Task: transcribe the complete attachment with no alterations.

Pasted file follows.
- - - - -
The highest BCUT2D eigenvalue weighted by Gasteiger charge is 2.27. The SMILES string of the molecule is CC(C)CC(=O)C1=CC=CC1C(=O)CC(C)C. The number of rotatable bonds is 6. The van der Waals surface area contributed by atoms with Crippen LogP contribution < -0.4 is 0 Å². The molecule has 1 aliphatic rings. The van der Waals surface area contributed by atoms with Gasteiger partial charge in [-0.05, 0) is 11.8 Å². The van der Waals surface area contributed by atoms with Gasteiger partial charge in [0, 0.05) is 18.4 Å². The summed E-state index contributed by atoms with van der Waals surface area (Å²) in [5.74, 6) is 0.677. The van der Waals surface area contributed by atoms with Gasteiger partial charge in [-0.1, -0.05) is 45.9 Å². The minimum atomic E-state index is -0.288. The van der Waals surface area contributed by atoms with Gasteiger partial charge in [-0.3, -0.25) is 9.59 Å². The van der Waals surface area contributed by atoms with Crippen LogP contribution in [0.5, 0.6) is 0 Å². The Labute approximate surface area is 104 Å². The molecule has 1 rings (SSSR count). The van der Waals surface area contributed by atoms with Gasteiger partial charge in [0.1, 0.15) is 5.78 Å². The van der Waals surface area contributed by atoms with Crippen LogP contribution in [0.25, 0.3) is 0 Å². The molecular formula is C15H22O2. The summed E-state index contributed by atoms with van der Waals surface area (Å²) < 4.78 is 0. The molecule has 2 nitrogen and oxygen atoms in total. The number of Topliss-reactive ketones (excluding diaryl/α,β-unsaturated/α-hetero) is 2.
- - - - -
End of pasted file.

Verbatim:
The highest BCUT2D eigenvalue weighted by Gasteiger charge is 2.27. The SMILES string of the molecule is CC(C)CC(=O)C1=CC=CC1C(=O)CC(C)C. The number of rotatable bonds is 6. The van der Waals surface area contributed by atoms with Crippen LogP contribution < -0.4 is 0 Å². The molecule has 1 aliphatic rings. The van der Waals surface area contributed by atoms with Gasteiger partial charge in [-0.05, 0) is 11.8 Å². The van der Waals surface area contributed by atoms with Gasteiger partial charge in [0, 0.05) is 18.4 Å². The summed E-state index contributed by atoms with van der Waals surface area (Å²) in [5.74, 6) is 0.677. The van der Waals surface area contributed by atoms with Gasteiger partial charge in [-0.1, -0.05) is 45.9 Å². The minimum atomic E-state index is -0.288. The van der Waals surface area contributed by atoms with Gasteiger partial charge in [-0.3, -0.25) is 9.59 Å². The van der Waals surface area contributed by atoms with Crippen LogP contribution in [0.5, 0.6) is 0 Å². The Labute approximate surface area is 104 Å². The molecule has 1 rings (SSSR count). The van der Waals surface area contributed by atoms with Gasteiger partial charge in [0.1, 0.15) is 5.78 Å². The van der Waals surface area contributed by atoms with Crippen LogP contribution in [0.25, 0.3) is 0 Å². The molecular formula is C15H22O2. The summed E-state index contributed by atoms with van der Waals surface area (Å²) < 4.78 is 0. The molecule has 2 nitrogen and oxygen atoms in total. The number of Topliss-reactive ketones (excluding diaryl/α,β-unsaturated/α-hetero) is 2.